Bill on counting inmates in voting districts passes key Senate committee

Cranston, ACLU await ruling in legal battle

Daniel Kittredge
Posted 5/2/14

The bill – S 2286, submitted by state Sen. Harold Metts, D-Providence – would require that prisoners be considered as residents of their most recent home address. Cranston counts residents of the Adult Correctional Institution as residents of Ward 6, which the ACLU has characterized as “prison-based gerrymandering.”

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Bill on counting inmates in voting districts passes key Senate committee

Cranston, ACLU await ruling in legal battle

Posted

As a ruling is awaited in the American Civil Liberties Union (ACLU) of Rhode Island’s legal action against Cranston in connection with the city’s recent redistricting, a key Senate panel has given its backing to a proposal that would prevent the counting of prisoners as residents when drawing voting districts.

The bill – S 2286, submitted by state Sen. Harold Metts, D-Providence – would require that prisoners be considered as residents of their most recent home address. Cranston counts residents of the Adult Correctional Institution as residents of Ward 6, which the ACLU has characterized as “prison-based gerrymandering.”

“Because of our small size and presence of only one prison location in the state, Rhode Island has been called the worst example of prison-based gerrymandering in the country. Approval of this legislation represents a tremendous step forward in upholding the principle of ‘one person, one vote’ and restoring equal representation for all Rhode Island voters. We applaud the Senate Judiciary Committee’s action on this legislation, and look forward to a vote on the Senate floor in the near future and, ultimately, approval by the House,” said Hillary Davis, ACLU policy associate, in a statement following the recent vote.

The ACLU was joined by four Cranston residents – Karen Davidson, Debbie Flitman, Eugene Perry and Sylvia Weber – as plaintiffs in the suit against Cranston in February. Citing the “one person, one vote” principle, they argue that the city’s 2012 redistricting plan – which includes the ACI’s population in the roughly 13,000 overall figure for Ward 6 – should be ruled unconstitutional because it gives the residents of Ward 6 disproportionate influence compared with other residents.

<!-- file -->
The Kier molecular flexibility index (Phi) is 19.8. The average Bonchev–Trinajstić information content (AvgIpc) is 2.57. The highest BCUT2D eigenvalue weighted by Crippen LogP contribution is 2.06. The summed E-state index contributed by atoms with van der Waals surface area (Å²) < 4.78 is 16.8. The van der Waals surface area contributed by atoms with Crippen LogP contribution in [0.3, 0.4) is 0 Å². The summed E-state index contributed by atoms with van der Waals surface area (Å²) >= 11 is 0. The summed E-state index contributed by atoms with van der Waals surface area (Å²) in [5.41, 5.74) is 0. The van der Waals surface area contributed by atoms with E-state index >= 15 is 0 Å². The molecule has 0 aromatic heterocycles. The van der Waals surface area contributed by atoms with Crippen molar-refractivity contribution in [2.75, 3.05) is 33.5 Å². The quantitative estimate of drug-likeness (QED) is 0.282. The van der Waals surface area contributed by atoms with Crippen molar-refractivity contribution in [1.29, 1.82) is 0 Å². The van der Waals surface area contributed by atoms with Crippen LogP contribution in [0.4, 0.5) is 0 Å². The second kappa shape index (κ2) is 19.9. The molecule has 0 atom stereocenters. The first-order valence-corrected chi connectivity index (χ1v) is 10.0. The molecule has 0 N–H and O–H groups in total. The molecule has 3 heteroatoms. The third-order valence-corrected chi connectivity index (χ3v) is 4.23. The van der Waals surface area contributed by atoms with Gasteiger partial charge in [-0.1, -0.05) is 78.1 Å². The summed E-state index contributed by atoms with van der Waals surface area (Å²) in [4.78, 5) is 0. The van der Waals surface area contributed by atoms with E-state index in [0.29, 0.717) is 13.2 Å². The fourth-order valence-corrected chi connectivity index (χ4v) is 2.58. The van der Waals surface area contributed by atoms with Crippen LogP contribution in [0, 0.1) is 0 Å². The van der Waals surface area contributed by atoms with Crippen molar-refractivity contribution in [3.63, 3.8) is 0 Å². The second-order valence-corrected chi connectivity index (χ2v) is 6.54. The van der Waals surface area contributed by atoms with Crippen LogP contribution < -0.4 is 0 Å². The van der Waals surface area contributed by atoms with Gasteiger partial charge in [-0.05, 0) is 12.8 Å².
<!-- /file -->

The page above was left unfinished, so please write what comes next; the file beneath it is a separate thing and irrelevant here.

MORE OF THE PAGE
The city, meanwhile, has argued striking down the current plan would have ripple effects on state legislative and congressional districts, and has asked that the suit be dismissed.

The two sides made their case in U.S. District Court last week, and a written ruling is expected.

Comments

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Wuggly

Prisoners shouldn't vote or be counted as voters while paying their debt to society. The other side of the coin would be if that is the only way the State and Federal Government will count them as far as population. I can see where that could be necessary. Police, Fire and Rescue that Cranston taxpayers pay for need a number to submit a bill to the State.

Sunday, May 4, 2014
InTheW

Metts is a joke.

Monday, May 5, 2014
LoniM

No your not getting it. They are being counted as residents. They are being counted in a way that gives ward 6 more power because it seems to be bigger when if fact there is no voter power for those inmates. You got it in your second sentence exactly.

The inmates are not willing residents of ward 6 they are temporarily housed there. Any "vote" per se would be in regards to ones own community not where they are imprisoned...

Thursday, May 8, 2014